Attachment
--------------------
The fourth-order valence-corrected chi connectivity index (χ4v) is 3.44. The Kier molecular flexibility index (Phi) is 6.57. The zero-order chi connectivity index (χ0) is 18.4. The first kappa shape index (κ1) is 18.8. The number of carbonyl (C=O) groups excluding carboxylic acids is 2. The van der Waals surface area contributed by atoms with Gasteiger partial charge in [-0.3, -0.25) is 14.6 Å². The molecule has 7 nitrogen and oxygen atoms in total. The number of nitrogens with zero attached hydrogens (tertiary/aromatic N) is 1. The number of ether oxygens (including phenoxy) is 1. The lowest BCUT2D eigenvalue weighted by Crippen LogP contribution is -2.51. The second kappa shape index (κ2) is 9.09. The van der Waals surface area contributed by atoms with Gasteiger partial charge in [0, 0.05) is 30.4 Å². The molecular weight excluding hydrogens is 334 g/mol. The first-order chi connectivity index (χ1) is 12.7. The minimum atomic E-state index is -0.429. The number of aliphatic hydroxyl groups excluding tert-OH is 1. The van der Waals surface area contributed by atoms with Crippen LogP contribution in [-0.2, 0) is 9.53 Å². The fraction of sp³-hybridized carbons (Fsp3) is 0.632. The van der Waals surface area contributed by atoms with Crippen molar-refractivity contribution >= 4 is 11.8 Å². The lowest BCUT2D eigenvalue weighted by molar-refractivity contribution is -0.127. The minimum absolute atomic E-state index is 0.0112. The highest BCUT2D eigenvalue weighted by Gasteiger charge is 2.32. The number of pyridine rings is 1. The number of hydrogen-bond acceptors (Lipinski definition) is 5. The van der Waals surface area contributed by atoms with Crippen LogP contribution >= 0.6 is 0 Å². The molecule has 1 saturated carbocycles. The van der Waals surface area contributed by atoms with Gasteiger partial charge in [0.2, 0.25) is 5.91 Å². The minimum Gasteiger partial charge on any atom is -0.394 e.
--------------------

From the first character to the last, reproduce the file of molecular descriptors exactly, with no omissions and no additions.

The fourth-order valence-corrected chi connectivity index (χ4v) is 3.44. The Kier molecular flexibility index (Phi) is 6.57. The zero-order chi connectivity index (χ0) is 18.4. The first kappa shape index (κ1) is 18.8. The number of carbonyl (C=O) groups excluding carboxylic acids is 2. The van der Waals surface area contributed by atoms with Gasteiger partial charge in [-0.3, -0.25) is 14.6 Å². The molecule has 7 nitrogen and oxygen atoms in total. The number of nitrogens with zero attached hydrogens (tertiary/aromatic N) is 1. The number of ether oxygens (including phenoxy) is 1. The lowest BCUT2D eigenvalue weighted by Crippen LogP contribution is -2.51. The second kappa shape index (κ2) is 9.09. The van der Waals surface area contributed by atoms with Gasteiger partial charge in [0, 0.05) is 30.4 Å². The molecular weight excluding hydrogens is 334 g/mol. The first-order chi connectivity index (χ1) is 12.7. The minimum atomic E-state index is -0.429. The number of aliphatic hydroxyl groups excluding tert-OH is 1. The van der Waals surface area contributed by atoms with Crippen LogP contribution in [-0.2, 0) is 9.53 Å². The fraction of sp³-hybridized carbons (Fsp3) is 0.632. The van der Waals surface area contributed by atoms with Crippen molar-refractivity contribution >= 4 is 11.8 Å². The lowest BCUT2D eigenvalue weighted by molar-refractivity contribution is -0.127. The minimum absolute atomic E-state index is 0.0112. The highest BCUT2D eigenvalue weighted by Gasteiger charge is 2.32. The number of pyridine rings is 1. The number of hydrogen-bond acceptors (Lipinski definition) is 5. The van der Waals surface area contributed by atoms with Crippen LogP contribution >= 0.6 is 0 Å². The molecule has 1 saturated carbocycles. The van der Waals surface area contributed by atoms with Gasteiger partial charge in [0.2, 0.25) is 5.91 Å². The minimum Gasteiger partial charge on any atom is -0.394 e.